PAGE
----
Uber confirmed today that it has successfully raised over a billion dollars (£600 million) in its latest funding round.
The announcement, revealed in a blog post by company founder Travis Kalanick, means that Uber could be valued at up to $40 billion (£25 billion), outstripping the likes of Twitter which has a market cap of $25 billion.
Uber has proved controversial in many of the cities it operates in, with licensed taxi drivers claiming the firm is breaking the law because its cabs don’t have a regulated meter. The app has also received temporary bans in Germany.
Last month, Uber confirmed it was going to investigate one of its New York executives for allegedly tracking a journalist’s movements without her knowing.
In a separate incident last week, another Uber executive said the company should create an army of private investigators to track the private lives of journalists who reported on the company.
The blog post on the funding can be found in full below.
2014 has been a year of tremendous growth for Uber. It was just a year ago that Uber was operating in 60 cities and 21 countries – today we are in over 250 cities in 50 countries. We are 6 times bigger today than 12 months ago – and grew faster this year than last. This progress is remarkable, but it is in the coming years that Uber truly scales and the impact in cities becomes visible.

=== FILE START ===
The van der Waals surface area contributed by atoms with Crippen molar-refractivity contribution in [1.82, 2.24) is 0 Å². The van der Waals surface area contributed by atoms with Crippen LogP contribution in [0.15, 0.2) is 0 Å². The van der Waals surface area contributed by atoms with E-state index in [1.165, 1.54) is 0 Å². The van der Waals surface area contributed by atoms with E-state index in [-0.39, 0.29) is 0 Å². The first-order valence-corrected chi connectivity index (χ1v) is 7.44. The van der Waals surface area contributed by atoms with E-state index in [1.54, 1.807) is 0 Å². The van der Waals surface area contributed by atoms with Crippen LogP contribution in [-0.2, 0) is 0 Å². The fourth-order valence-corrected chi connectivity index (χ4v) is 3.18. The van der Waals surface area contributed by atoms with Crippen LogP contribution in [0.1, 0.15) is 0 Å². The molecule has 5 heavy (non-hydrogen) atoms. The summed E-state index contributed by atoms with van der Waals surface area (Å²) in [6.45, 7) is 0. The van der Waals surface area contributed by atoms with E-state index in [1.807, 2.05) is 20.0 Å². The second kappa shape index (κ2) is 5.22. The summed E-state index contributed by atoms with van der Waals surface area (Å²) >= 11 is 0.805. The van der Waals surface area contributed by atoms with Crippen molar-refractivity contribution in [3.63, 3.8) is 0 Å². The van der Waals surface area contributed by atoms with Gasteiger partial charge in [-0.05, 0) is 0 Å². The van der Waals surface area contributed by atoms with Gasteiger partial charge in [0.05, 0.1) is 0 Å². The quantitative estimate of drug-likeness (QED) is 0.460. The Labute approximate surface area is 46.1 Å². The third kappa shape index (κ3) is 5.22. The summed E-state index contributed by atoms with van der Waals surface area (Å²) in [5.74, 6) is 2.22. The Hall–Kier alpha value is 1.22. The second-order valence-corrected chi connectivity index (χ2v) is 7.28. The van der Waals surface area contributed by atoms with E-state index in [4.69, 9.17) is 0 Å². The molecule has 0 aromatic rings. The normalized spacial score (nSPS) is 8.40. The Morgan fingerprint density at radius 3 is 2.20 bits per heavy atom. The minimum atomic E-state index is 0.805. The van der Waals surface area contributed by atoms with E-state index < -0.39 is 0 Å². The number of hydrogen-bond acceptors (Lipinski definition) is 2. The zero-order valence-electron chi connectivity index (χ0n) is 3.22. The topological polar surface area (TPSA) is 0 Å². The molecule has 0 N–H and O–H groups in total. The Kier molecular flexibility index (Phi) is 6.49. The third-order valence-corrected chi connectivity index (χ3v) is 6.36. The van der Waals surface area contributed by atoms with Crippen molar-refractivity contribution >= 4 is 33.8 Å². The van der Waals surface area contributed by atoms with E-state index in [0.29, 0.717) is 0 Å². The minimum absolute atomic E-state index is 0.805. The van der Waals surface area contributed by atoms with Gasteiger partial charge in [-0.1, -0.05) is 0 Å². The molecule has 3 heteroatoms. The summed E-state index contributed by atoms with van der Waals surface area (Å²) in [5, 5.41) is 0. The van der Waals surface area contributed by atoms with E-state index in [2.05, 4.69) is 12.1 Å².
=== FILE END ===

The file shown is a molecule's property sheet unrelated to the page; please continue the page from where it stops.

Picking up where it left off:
In 2015 alone, Uber will generate over 1m jobs in cities around the world and with that millions of people may decide that they no longer need to own a car because using Uber will be cheaper than owning one. Parking could become less strained in our biggest cities, and city congestion may actually start to ease due to uberPOOL’s expansion and success.
This kind of continued growth requires investment. To that end, we have just raised a financing round of $1.2 billion, with additional capacity remaining for strategic investments. This financing will allow Uber to make substantial investments, particularly in the Asia Pacific region.
This kind of growth has also come with significant growing pains. The events of the recent weeks have shown us that we also need to invest in internal growth and change. Acknowledging mistakes and learning from them are the first steps. We are collaborating across the company and seeking counsel from those who have gone through similar challenges to allow us to refine and change where needed.
Fortunately, taking swift action is where Uber shines, and we will be making changes in the months ahead. Done right, it will lead to a smarter and more humble company that sets new standards in data privacy, gives back more to the cities we serve and defines and refines our company culture effectively.
We have an interesting journey ahead and I’d like to thank all of the riders, drivers and Uber employees who have made it possible to get this far. I’m inspired and energized every day by the work we do, the people in our community we serve and the impact we can have in bringing positive change to cities around the world.
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